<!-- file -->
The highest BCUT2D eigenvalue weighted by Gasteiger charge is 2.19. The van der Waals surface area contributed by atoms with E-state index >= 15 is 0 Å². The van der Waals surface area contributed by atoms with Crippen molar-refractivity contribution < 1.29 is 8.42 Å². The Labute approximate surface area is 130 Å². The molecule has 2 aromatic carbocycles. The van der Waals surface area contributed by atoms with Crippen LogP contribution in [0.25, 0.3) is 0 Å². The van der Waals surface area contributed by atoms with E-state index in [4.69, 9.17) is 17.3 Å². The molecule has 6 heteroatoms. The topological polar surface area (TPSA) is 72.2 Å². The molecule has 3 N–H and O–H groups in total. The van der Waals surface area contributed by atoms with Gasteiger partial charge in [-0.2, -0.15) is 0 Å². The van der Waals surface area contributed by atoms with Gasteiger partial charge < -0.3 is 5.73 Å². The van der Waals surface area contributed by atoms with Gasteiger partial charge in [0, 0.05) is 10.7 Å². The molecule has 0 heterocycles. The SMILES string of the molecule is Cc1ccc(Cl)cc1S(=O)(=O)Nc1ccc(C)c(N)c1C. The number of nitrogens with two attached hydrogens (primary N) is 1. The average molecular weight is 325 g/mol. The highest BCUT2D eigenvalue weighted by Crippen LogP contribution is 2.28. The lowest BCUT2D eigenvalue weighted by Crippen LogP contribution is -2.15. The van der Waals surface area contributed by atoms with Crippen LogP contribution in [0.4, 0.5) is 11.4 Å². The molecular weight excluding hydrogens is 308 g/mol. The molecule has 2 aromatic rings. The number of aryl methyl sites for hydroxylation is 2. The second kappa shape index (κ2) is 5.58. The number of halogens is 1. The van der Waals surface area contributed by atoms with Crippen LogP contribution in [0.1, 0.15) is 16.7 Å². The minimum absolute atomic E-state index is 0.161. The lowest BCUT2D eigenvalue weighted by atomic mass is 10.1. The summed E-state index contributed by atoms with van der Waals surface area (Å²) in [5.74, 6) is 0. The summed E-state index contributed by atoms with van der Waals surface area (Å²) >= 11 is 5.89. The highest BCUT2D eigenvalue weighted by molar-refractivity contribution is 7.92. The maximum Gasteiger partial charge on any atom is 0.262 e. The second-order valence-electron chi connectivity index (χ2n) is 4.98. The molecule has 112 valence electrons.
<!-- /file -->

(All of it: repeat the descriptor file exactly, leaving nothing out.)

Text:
The highest BCUT2D eigenvalue weighted by Gasteiger charge is 2.19. The van der Waals surface area contributed by atoms with E-state index >= 15 is 0 Å². The van der Waals surface area contributed by atoms with Crippen molar-refractivity contribution < 1.29 is 8.42 Å². The Labute approximate surface area is 130 Å². The molecule has 2 aromatic carbocycles. The van der Waals surface area contributed by atoms with Crippen LogP contribution in [0.25, 0.3) is 0 Å². The van der Waals surface area contributed by atoms with E-state index in [4.69, 9.17) is 17.3 Å². The molecule has 6 heteroatoms. The topological polar surface area (TPSA) is 72.2 Å². The molecule has 3 N–H and O–H groups in total. The van der Waals surface area contributed by atoms with Gasteiger partial charge in [-0.2, -0.15) is 0 Å². The van der Waals surface area contributed by atoms with Gasteiger partial charge < -0.3 is 5.73 Å². The van der Waals surface area contributed by atoms with Gasteiger partial charge in [0, 0.05) is 10.7 Å². The molecule has 0 heterocycles. The SMILES string of the molecule is Cc1ccc(Cl)cc1S(=O)(=O)Nc1ccc(C)c(N)c1C. The number of nitrogens with two attached hydrogens (primary N) is 1. The average molecular weight is 325 g/mol. The highest BCUT2D eigenvalue weighted by Crippen LogP contribution is 2.28. The lowest BCUT2D eigenvalue weighted by Crippen LogP contribution is -2.15. The van der Waals surface area contributed by atoms with Crippen LogP contribution in [0.4, 0.5) is 11.4 Å². The molecular weight excluding hydrogens is 308 g/mol. The molecule has 2 aromatic rings. The number of aryl methyl sites for hydroxylation is 2. The second kappa shape index (κ2) is 5.58. The number of halogens is 1. The van der Waals surface area contributed by atoms with Crippen LogP contribution in [0.1, 0.15) is 16.7 Å². The minimum absolute atomic E-state index is 0.161. The lowest BCUT2D eigenvalue weighted by atomic mass is 10.1. The summed E-state index contributed by atoms with van der Waals surface area (Å²) in [5.74, 6) is 0. The summed E-state index contributed by atoms with van der Waals surface area (Å²) >= 11 is 5.89. The highest BCUT2D eigenvalue weighted by molar-refractivity contribution is 7.92. The maximum Gasteiger partial charge on any atom is 0.262 e. The second-order valence-electron chi connectivity index (χ2n) is 4.98. The molecule has 112 valence electrons.